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Preventing musculoskeletal disorders in the workplace

When New Yorkers think about workplace injuries, they may think about catastrophic accidents. They may think of something going horribly wrong and injuring a worker. However, this is not the only way that New York workers are injured. In some cases, workers are injured simply by correctly performing their job for long periods of time. These injuries are often known as musculoskeletal disorders. They can be caused by the repetitive or physically taxing nature of a workers' job.

Musculoskeletal disorders are some of the most common types of workplace injuries. These disorders include muscle strain, elbow and shoulder issues, tendinitis, trigger finger, carpal tunnel syndrome and low back injuries. According to the Occupational Safety and Health Administration, musculoskeletal disorders made up 33 percent of all workplace injuries in 2011. That year, these disorders accounted for more than 387,000 injuries. These injuries were most prevalent in healthcare, warehousing, beverage delivery, office work, food processing and construction jobs.

OSHA says the risk of musculoskeletal disorders can be reduced properly implementing ergonomics in the workplace. Ergonomics is the process of changing a job to fit the particular worker that is doing the job. In order to successfully implement ergonomics, employers should ensure that employees understand the risks and warning signs of musculoskeletal disorders. They should be encouraged to report musculoskeletal issues so that steps can be taken to reduce the risk of serious injury. Employers should also implement industry-specific measures to reduce the risk of musculoskeletal disorders amongst employees.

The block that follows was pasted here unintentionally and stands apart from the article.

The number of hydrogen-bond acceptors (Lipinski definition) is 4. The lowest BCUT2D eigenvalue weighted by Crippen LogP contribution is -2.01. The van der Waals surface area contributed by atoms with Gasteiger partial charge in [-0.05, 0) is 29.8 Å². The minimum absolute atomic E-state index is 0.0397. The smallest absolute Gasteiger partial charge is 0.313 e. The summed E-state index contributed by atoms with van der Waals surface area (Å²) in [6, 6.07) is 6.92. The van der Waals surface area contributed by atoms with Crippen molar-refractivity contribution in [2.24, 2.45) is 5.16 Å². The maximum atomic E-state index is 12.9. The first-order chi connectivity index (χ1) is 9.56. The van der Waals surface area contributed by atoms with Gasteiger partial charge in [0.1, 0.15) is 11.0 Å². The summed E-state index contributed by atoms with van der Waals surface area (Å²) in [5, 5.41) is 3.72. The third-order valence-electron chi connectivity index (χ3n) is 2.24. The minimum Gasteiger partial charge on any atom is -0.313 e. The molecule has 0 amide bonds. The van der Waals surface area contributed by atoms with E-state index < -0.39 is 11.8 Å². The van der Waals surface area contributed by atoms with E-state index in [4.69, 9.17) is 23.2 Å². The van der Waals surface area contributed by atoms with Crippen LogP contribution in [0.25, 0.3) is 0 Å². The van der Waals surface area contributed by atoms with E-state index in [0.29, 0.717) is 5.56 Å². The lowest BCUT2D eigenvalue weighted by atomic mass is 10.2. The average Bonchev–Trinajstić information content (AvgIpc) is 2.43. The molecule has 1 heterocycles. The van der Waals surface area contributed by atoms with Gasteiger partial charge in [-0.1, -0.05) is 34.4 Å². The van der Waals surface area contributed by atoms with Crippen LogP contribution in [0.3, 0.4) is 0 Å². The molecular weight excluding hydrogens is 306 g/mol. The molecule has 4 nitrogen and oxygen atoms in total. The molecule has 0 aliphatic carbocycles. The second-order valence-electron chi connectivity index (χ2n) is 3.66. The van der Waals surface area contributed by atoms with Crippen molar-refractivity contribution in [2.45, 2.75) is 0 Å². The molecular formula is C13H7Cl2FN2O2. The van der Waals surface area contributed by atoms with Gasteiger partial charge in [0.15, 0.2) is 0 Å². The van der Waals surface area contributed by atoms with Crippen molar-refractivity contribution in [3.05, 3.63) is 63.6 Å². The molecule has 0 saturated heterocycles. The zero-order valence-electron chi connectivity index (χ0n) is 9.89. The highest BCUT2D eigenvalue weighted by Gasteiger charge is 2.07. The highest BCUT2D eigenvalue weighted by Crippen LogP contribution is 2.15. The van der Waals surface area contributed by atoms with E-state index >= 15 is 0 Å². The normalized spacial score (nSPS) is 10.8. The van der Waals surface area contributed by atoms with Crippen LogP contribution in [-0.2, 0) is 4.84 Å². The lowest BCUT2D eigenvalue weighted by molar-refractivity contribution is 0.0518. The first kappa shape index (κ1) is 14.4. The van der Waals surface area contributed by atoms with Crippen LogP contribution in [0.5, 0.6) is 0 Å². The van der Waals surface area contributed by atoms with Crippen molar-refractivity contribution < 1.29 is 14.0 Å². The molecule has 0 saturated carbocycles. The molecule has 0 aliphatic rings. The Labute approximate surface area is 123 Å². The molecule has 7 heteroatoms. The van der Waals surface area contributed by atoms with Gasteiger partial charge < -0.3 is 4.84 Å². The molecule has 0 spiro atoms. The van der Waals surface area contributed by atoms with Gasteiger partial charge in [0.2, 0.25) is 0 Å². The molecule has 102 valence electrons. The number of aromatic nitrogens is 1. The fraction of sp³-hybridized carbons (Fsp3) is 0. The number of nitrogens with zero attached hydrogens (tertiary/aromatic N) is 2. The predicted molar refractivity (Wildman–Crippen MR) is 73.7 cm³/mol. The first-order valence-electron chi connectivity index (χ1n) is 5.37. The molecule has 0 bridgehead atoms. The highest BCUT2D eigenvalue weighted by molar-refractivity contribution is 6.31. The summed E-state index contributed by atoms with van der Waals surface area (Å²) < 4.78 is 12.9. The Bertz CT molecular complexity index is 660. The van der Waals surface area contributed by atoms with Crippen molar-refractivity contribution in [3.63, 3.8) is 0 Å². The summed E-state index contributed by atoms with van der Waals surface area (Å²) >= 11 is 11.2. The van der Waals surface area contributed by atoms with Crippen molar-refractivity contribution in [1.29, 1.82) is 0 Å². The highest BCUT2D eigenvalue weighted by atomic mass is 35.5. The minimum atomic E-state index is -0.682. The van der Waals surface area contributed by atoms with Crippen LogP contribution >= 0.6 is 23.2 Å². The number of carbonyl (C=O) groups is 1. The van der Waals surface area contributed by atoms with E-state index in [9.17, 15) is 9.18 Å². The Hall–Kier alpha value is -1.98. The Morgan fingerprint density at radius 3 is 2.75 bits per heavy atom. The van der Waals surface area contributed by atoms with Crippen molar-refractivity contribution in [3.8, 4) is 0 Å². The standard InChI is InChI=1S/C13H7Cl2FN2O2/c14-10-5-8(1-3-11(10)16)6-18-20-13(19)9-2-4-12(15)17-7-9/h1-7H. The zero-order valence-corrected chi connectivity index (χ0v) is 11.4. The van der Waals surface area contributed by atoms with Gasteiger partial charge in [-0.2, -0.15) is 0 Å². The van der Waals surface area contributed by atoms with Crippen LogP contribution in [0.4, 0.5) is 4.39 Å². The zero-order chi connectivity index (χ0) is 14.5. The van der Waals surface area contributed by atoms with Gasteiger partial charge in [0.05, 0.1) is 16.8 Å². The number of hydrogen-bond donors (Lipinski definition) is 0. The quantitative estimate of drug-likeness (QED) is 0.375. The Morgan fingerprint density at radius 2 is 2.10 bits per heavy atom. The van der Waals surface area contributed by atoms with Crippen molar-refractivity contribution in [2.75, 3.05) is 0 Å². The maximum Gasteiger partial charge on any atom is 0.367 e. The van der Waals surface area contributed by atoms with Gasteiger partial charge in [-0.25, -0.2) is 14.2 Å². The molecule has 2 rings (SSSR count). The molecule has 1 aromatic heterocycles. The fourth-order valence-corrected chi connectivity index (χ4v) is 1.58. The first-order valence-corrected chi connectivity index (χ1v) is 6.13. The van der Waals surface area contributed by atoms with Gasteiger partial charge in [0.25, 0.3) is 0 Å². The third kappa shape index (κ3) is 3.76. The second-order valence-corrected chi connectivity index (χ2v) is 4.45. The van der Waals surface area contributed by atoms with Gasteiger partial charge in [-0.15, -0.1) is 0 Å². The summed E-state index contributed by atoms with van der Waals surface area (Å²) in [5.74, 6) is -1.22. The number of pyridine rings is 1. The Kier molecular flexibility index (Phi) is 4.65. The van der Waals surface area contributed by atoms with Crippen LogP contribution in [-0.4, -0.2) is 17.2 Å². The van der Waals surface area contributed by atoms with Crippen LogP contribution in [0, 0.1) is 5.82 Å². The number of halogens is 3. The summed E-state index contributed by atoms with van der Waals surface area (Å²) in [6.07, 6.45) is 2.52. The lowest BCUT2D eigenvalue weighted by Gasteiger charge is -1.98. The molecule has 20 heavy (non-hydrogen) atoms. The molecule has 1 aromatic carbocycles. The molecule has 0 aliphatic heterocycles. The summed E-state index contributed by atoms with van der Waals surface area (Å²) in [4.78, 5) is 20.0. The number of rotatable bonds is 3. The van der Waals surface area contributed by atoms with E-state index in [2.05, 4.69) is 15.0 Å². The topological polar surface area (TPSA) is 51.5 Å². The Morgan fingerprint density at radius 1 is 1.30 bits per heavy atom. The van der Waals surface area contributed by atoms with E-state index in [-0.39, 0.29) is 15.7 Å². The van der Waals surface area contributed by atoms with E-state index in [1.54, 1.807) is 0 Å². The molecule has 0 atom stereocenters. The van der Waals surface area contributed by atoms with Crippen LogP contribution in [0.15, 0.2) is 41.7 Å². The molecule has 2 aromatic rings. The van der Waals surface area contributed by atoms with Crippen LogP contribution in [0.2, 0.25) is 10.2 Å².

New York workers should know that employers are responsible for reducing the risk of workplace injuries -- whether from an accident or from repetitive stress injuries. If a worker suffers an injury, an attorney can help to explain their legal rights.

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